Does the current American economic and salary climate call for an annual salary structure update or for periodic job classification reviews? Which is needed most? It’s not like everyone has to scramble to pay more money to attract new talent or keep the majority of your best performing employees. The bigger problem may be keeping track of what’s happening with the outlier occupations that stand out as either red-hot or ice-cold. In the same way that sticking your head in the freezer and your feet in the oven might produce an average body temperature, ignoring the effects of economic change and extremes in market rates can similarly create great discomfort while also wasting both money and energy.
Right now, not much is happening that requires dramatic salary structure changes. The most important element of salary structures tends to be replacement cost (the market clearing rate for competent new talent). That usually doesn’t rise as fast as the added value of more experienced incumbents that justifies higher pay for that experience. There are always marginally acceptable candidates out there willing to accept a job at an entry rate that is the same or almost the same as last year. After all, is there anywhere in 2020 that the unemployment rate didn’t reach double digits as a result of shutting down businesses? The fact that your minimum hiring salary may not have jumped much means nothing to someone unemployed and seeking work. The higher the unemployment rate, the less pressure there is to update salary structures… and the easier it is to advance current employees above the hiring rate.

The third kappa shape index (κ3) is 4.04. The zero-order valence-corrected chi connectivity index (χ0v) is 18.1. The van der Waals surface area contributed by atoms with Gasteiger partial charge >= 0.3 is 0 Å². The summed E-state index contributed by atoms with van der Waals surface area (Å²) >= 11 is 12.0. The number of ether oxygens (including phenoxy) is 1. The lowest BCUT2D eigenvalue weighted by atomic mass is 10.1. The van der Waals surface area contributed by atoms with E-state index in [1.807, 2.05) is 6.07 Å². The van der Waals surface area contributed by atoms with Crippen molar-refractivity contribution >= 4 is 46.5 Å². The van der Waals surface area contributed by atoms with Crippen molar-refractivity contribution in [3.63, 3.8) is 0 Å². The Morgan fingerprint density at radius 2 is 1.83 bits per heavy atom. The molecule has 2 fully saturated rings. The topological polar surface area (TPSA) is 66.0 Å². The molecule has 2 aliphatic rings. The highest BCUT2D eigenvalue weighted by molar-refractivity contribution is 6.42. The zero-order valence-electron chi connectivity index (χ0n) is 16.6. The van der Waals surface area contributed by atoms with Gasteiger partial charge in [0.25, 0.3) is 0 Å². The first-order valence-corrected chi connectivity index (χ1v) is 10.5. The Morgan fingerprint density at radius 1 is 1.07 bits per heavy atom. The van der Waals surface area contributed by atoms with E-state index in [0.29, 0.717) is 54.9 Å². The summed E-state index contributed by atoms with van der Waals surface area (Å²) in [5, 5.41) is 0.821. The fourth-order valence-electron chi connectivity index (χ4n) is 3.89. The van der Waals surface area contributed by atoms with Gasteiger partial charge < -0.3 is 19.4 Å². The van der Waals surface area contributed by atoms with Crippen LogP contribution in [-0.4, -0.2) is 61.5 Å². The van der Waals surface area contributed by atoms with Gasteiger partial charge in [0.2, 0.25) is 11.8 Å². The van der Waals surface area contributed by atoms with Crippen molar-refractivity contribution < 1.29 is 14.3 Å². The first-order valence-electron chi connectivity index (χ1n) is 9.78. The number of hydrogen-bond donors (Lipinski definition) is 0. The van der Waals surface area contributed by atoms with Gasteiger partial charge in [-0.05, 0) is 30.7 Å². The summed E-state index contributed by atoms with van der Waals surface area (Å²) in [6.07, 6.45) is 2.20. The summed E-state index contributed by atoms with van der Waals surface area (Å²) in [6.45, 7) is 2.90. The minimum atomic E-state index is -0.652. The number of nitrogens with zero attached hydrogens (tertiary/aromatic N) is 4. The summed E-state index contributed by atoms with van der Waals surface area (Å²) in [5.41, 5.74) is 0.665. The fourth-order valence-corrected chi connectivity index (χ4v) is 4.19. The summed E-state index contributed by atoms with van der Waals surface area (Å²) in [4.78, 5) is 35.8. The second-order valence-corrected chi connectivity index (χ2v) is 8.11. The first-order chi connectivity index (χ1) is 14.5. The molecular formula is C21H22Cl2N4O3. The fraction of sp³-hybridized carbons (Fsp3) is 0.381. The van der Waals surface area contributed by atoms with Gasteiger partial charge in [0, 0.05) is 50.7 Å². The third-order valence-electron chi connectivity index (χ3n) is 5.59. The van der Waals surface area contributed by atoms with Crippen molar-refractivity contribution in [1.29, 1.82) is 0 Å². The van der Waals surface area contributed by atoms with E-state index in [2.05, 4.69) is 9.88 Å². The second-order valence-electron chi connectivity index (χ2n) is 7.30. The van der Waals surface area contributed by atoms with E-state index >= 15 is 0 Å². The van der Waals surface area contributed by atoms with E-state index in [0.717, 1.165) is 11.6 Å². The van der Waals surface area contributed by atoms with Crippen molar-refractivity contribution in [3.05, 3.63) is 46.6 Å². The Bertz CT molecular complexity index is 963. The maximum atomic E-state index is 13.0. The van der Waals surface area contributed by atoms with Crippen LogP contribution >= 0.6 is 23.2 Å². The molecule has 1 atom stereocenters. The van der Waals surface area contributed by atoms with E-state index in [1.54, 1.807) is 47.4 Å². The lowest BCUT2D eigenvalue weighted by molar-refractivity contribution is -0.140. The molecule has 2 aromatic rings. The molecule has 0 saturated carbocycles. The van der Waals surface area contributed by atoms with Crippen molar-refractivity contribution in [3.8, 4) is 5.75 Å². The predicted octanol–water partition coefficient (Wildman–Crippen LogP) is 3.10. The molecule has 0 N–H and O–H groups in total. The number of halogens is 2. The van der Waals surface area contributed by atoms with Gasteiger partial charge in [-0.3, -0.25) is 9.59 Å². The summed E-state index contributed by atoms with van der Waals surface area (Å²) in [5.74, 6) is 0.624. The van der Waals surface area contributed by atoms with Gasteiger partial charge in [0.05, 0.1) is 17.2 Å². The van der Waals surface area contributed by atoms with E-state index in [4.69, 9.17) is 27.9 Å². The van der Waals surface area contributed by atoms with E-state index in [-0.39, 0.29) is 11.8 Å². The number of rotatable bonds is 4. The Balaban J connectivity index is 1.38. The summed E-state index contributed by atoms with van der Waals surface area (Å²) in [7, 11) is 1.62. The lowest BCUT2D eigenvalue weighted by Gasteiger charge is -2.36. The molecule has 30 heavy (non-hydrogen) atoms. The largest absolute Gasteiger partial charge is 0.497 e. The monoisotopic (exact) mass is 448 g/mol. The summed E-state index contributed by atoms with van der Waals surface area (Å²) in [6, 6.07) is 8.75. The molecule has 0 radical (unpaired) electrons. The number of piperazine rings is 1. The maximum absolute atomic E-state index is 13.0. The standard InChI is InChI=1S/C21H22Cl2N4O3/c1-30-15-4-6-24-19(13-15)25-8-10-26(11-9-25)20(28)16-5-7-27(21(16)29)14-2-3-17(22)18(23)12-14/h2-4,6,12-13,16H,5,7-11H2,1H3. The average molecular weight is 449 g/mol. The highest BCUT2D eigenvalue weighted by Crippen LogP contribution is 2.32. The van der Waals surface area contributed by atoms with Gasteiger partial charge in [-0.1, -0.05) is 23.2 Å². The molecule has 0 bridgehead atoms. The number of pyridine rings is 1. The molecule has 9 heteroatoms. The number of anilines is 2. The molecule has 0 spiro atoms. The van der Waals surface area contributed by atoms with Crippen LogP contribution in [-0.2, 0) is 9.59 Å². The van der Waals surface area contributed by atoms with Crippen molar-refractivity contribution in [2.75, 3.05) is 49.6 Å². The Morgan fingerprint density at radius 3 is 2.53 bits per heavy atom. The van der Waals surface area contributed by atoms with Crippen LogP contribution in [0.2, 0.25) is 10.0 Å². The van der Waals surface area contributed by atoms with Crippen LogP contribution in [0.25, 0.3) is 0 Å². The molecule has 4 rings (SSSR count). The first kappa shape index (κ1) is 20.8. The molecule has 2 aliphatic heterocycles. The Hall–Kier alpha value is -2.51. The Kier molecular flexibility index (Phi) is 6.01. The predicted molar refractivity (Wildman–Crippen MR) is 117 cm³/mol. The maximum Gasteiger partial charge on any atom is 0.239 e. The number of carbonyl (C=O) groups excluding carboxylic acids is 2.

That said, it appears there is little reason for most enterprises to automatically ratchet up their salary structures when most competitive pay changes in the outside world are small. In some cases in recent years, occupational categories have shown negative salary directions, with the current year’s average or median pay dropping to less than last year. Most employers seem to experience modest overall pay movement rates in the majority of their jobs. Nevertheless, certain scarce jobs like STEM occupations continue to vastly outstrip all others in their positive rates of change.
This continued differing movement of job value leads me to ponder whether annual salary structure changes should be replaced by periodic job reclassification activities. Why bump your total structure 3% when that figure is way too low for many important jobs and unnecessarily high for less critical occupations? Re-configuring grade-range spreads and reclassifying jobs into the proper categories for current economic realities might be much more effective. Shaking up the salary classification assignments could restore your program into a better model for what is needed. Anything that permits more accurate pay targeting while correcting improper peer value alignments sounds like an option superior to an arbitrary broad-brush approach. That said, there is still the topic of pay equity in many states that cannot be ignored, but market competitiveness is here to stay.
Are you still grouping jobs according to an extremely outmoded approach that ignores vital modern competitive realities? Are you following an ancient historical classification scheme that distorts your internal peer equity relationships? Moving a gravely troubled occupational classification into more appropriate salary ranges might be the solution. It certainly would be less problematic than misallocating a lot of money to most jobs in a misguided attempt to fix small issues with a few jobs. We in the compensation profession have a terrible bias towards perpetuating historical legacy approaches just because they are traditional rather than starting fresh with a blank piece of paper to shape something that really works today.
Think about it before you press Auto-Pilot again for 2021.